Tuesday, December 12, 2017

9 Crops for Winter Gardening

W is for Winter Gardening

In June the Powell River Garden Club invited Cathy from Mother Nature to give a presentation on fall and winter gardening. It was very timely, because it was the last club meeting of the season and preparation for cold weather gardening needs to begin during summer.

Winter harvest of kale, beets and carrots.

I learned that it's not necessary to let your soil rest during winter as long as you replenish it in spring with compost and other essential nutrients. I really like going to Garden Club. I learn new things to make my small garden more productive.

Two weeks ago I shared how I'm using covers for containers on my cabin deck to increase the season for greens. Click here to read that post.

Here are some additional winter crops I'm growing in my raised bed floating garden.

Beets and carrots remaining in the ground.
1. Beets left in the ground. Beets planted spring through mid-summer develop before the cold arrives and will maintain their size. Even with some freezing temperatures, my beets remain in good condition through February. I grow Detroit Red Beets from seed.

2. Carrots left in the ground. As with my beets, I plant one crop in spring and one more in mid-summer. Mounded with soil to cover the I plant carrots in  I grow Scarlet Nantes carrots from seed because they are short and

Dwarf Green Curly Kale.
3. Kale left growing. My favourite is Dwarf Green Curled Kale. It's compact and grows well in a raised bed. Spring plants last all winter. It tastes even better after the frost arrives. Stems benefit from staking during winter storms. 

4. Chard left growing. Like kale, chard planted in spring continues to grow through winter. It's quite tolerant of mild freezing conditions.  I like Rhubarb Chard with it's bright red stems and large green leaves.

Broccoli, chard and perennial rosemary.
5. Broccoli left growing. Last spring I bought Broccoli sets and the plants have been giving me florets ever since. They're slowing down now, but will have another spring burst before going to seed.

6. Purple Sprouting Broccoli planted mid-summer. A Garden Club member brought seeds to a meeting. I started the them in mid-summer. This variety is taller so I have staked them to withstand winter storms. They will produce in late winter and early spring.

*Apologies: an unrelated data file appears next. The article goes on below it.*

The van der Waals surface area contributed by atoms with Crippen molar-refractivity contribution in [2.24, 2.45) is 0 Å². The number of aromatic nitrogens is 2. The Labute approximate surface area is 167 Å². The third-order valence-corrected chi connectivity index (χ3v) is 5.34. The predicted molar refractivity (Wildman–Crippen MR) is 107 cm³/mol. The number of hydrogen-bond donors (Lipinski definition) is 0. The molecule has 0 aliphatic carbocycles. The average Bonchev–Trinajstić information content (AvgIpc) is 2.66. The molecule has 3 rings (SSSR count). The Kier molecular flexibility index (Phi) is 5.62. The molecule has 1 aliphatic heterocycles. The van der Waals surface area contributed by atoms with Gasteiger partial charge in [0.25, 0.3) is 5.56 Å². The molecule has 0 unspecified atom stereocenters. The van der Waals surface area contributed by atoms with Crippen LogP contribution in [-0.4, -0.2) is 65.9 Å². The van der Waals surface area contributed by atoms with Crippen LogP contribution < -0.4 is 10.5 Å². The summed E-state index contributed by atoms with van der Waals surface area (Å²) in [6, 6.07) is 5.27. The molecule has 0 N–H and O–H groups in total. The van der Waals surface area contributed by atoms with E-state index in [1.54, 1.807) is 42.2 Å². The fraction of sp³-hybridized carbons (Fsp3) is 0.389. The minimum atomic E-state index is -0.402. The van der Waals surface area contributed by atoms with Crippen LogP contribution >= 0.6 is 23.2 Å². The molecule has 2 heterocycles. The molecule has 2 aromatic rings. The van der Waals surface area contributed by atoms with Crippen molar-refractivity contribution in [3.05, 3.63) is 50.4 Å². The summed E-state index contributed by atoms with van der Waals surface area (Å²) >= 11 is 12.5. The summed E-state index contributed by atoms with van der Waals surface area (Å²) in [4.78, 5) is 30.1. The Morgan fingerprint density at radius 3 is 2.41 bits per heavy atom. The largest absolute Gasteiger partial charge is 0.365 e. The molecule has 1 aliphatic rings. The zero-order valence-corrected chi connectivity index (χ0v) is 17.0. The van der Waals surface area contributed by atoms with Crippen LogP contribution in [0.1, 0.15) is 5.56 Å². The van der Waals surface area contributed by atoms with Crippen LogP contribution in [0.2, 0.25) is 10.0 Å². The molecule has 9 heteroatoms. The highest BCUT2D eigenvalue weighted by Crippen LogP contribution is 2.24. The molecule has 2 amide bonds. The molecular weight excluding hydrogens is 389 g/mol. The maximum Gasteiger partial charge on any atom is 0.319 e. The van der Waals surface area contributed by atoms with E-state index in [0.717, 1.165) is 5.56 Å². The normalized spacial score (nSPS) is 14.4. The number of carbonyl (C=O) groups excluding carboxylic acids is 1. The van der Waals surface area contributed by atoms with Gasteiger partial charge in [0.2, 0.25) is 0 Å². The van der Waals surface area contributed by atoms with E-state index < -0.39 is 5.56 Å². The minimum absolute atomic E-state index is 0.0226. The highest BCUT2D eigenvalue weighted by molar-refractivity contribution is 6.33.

Brussels sprouts starting to form.
7. Brussels Sprouts. This is my second year growing Brussels Sprouts. They will produce sprouts from December to February. The variety is compact but benefits from staking.

8. Perennial Herbs. I grow herbs in deck pots and in my floating garden. I cut my mint back and wait for it to come back in spring. You can't keep a good mint down. My thyme, sage and rosemary continue to provide fresh herbs throughout the winter months without covering.

9. Planting Garlic. Fall is a good time to plant garlic. This is my first year trying it. I created space by picking kale and carrots at the end of one of my beds. The garlic cloves will remain in the soil for sprouting in early spring. When it comes time for new garden planning and planting I'll know this area is taken.

The winter float garden.

It's important to get your seeds or seedlings planted early enough to allow them to grow and mature before the first frost arrives in your area. After that, plant growth will slow down. In my area, early August is about the last opportunity to get things going. Another tip is to pick cold tolerant varieties.

Do you have a winter garden? What kinds of things do you grow?

For ABC pictures from around the world, stop by the ABC Wednesday blog. This is the twenty-first round of the meme originally established by Denise Nesbitt. It has now being maintained by Melody and her team

Hop on over to the Not So Modern Housewife and see some great ideas for homesteading and simple living.

http://nancyonthehomefront.com/Want more ideas? Try Nancy's Our Simple Homestead Blog Hop. -- Margy

Monday, December 11, 2017

"Paddling the Pacific Northwest" by Wayne J. Lutz

A Christmas
Shopping Suggestion